Unlike Everton in which Martinelli was left abandoned on the wings, Gabi and Saka took up much more tucked in, central spaces. We also witnessed more efforts from Ben White to overlap Saka, and it helped. Saka was much more effective on the day, but, overall, Brentford were able to double team the wings and stymie the flow of attacking potential.
Arsenal’s goal comes from Trossard’s patience at the backrest and diligence in holding his spot and creeping in, but the flowers really should be given to Saka who demonstrated a wonderfully decisive bit of play. He’s truly made another leap in his game this season.
If you’re on the losing end in 4 of 4 key aspects — 3 of 4 if you want to say Arsenal wings produce the Gunners’ goal and thats a win — it’s a recipe for dropping points. Arsenal manage the draw, but if you’re being honest, they could just as likely have lost. Brentford produced three chances in the opening half, two of which should have been converted, including an open look that hits the woodwork.
Many fans will be pointing to an image going around the internet (below) that suggests there may have been an offside call missed on Brentford’s goal.
After the match, Arteta ardently stated it should have been chalked off, and there was a clear feud all match between him and the fourth official. He looks offsides, but the angle is odd and the lines are never drawn.
It would sting a lot in a season like this to have a 2nd goal come back after the fact and be admitted as a mistake (first being against United earlier this season), but Arsenal have to take ownership of their performances and acknowledge they have the ability to take these tight margins out of referees hands — something they failed to do.
Update: Hours after the match, it was revealed that VAR forgot to draw the lines on the image above. It’s ridiculous. To be left saying, “I guess that’s how it goes”, in any season in which the title could be decided by a point or two. Incredibly infuriating.
Other aspects of concern
Eddie Nketiah across the long stretch
It’s come up twice in two games, but up against these structured blocks, Eddie Nketiah strikes a more predictable foe for central defenders to contain. He was far more mobile versus Brentford than he was against Everton, a mark of incremental Gunner growth, but there’s a ceiling on his play that demonstrates why he backs up Gabriel Jesus.
I’m really glad the fanbase rallied around his early success, but it always felt that people were forgetting the real judgement of this stretch would be his ability to do it for the complete span of time. He’s certainly demonstrated an ability to contend at this level and be effective, but at the moments it’s clear Arsenal are missing their main man at levels many thought they would.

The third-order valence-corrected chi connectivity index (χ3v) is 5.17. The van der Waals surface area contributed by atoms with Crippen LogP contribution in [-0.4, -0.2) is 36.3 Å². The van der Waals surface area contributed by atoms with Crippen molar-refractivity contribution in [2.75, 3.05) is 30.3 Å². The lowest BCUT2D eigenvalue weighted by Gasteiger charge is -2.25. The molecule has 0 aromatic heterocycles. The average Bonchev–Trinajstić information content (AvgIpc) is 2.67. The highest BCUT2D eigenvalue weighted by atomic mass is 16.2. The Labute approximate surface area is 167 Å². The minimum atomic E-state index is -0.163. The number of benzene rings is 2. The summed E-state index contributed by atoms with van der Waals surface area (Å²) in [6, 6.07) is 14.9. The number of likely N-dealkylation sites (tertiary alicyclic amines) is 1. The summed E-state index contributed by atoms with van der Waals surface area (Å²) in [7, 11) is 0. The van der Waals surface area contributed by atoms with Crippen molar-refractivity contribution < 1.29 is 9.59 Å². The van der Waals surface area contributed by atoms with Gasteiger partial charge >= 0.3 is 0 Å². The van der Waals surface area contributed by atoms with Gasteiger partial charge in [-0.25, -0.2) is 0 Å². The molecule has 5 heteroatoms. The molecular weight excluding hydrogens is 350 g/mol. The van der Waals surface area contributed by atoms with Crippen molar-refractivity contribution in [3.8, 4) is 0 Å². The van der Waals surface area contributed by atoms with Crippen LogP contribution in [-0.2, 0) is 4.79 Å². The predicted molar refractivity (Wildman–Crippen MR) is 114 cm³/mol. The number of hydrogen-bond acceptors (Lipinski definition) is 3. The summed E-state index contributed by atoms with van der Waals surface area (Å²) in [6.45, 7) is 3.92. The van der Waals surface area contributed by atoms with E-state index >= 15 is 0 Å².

Without getting too far ahead of things, it also suggests those say Arsenal should sell Balogun may be in need of rethinking things.
Granit Xhaka influence and effectiveness
Granit Xhaka left London for the World Cup boasting a campaign that almost put him in the running for player of the season. There were shouts for “most improved”, a remarkable statement for a 30 year old veteran. Sadly, he has returned and the fire has died down.
Nothing in a team happens in a vacuum, and I believe the absence of Jesus players a role here as well, but Xhaka hasn’t been contributing in those same spaces we saw the first half of the season. When he was claiming assists and wreaking havoc, he was splitting the seams, exchanging with players, and timing runs to absolute perfection.
Now, the left side of the attack has all but died and become a vehicle for building up play, forcing the opposition to shift, and then switching play to spring the attack through the right side. Xhaka plays a role, he creates some chances, he supports our defensive structure in transition, but we aren’t seeing that eye-opening firepower that helped Arsenal get where they are. Reviving that during this run- in matters because Vieira doesn’t look ready to fill those shoes and Smith Rowe can’t buy a healthy run of games.
1 points between Everton (away) and Brentford (home) in a title contending season will never feel good enough in this league. Now Wednesday’s matchup at home versus Manchester City feels more “must win” than “a result will do to keep us on top”.
Arsenal sit 6 points clear at the time of writing this, but it’s three matches without a win and the grip feels tighter.